Separately, we had additional software installed that, after login, but before showing the desktop, would show you information about your last login session - e.g. when/where. That seemed to work fine.

Unfortunately, whilst that dialog was being shown, it was impossible to lock the machine. Which meant that so long as you choose to remove the card before acknowledging the dialog, you'd end up logged in with no card inserted.

Loved showing that one to the guys who had lovingly crafted these separate systems.

TSB meltdown latest: Facepalming reaches critical mass as Brits get strangers' bank letters

David Knapman

Re: ... and Crapita

Sorry, are you admitting to opening post not addressed to you? You know you're not meant to do that, right?

Blot out the address (not technically required but sometimes the helpful posties will attempt to redeliver if the address is still visible), scrawl "not know at this address" on the envelope, stick it back in a post box.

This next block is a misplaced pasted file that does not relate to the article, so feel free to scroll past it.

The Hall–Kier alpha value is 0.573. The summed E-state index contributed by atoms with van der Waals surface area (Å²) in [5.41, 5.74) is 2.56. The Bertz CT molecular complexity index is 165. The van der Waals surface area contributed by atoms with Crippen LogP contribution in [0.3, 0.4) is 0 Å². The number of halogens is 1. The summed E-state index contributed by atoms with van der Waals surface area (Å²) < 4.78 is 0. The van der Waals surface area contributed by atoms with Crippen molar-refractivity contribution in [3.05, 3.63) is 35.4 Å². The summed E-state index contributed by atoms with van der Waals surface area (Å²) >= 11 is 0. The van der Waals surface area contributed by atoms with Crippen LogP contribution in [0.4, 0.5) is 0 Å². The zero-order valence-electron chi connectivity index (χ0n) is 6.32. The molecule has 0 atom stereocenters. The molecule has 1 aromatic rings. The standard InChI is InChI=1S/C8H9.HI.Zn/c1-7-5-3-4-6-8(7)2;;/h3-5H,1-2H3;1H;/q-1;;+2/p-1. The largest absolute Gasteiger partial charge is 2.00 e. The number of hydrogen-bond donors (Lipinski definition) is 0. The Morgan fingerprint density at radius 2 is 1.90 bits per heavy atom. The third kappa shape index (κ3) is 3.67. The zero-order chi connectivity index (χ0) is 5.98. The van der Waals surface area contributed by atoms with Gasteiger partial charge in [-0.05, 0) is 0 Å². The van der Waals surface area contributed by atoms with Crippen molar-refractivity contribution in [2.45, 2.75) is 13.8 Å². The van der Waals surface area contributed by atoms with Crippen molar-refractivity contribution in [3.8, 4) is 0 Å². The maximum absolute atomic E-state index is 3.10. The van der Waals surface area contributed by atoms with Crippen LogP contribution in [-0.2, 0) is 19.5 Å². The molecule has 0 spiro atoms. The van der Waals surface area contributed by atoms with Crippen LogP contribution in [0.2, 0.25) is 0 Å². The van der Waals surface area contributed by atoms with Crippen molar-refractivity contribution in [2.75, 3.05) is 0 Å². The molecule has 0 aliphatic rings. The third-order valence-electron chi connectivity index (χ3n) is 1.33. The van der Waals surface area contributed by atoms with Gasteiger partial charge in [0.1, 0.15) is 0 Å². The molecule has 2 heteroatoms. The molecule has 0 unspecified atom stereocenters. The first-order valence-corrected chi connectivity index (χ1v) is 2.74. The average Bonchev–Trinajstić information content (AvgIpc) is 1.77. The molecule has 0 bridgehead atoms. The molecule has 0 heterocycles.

Through many dangers, toils and snares.... SpaceX to send amazing GRACE to spaaaaace

David Knapman

Re: I hope Space X aren't deliberately dumping these at sea because it's cheaper to.

Bear in mind - *every* other space launch provider *always* dumps their first stages at see.

This is a Block 4 Falcon - only really good for one relaunch anyway and this is it. So there's no point recovering these things anyway when everyone else gets to dispose of *their* empties at sea and there's no reuse potential.

By the time any other provider is going to be able to do any reuse, SpaceX should have cleared their backlog of Block 3s/4s and just have a stock of Block 5s which are built for extensive reuse.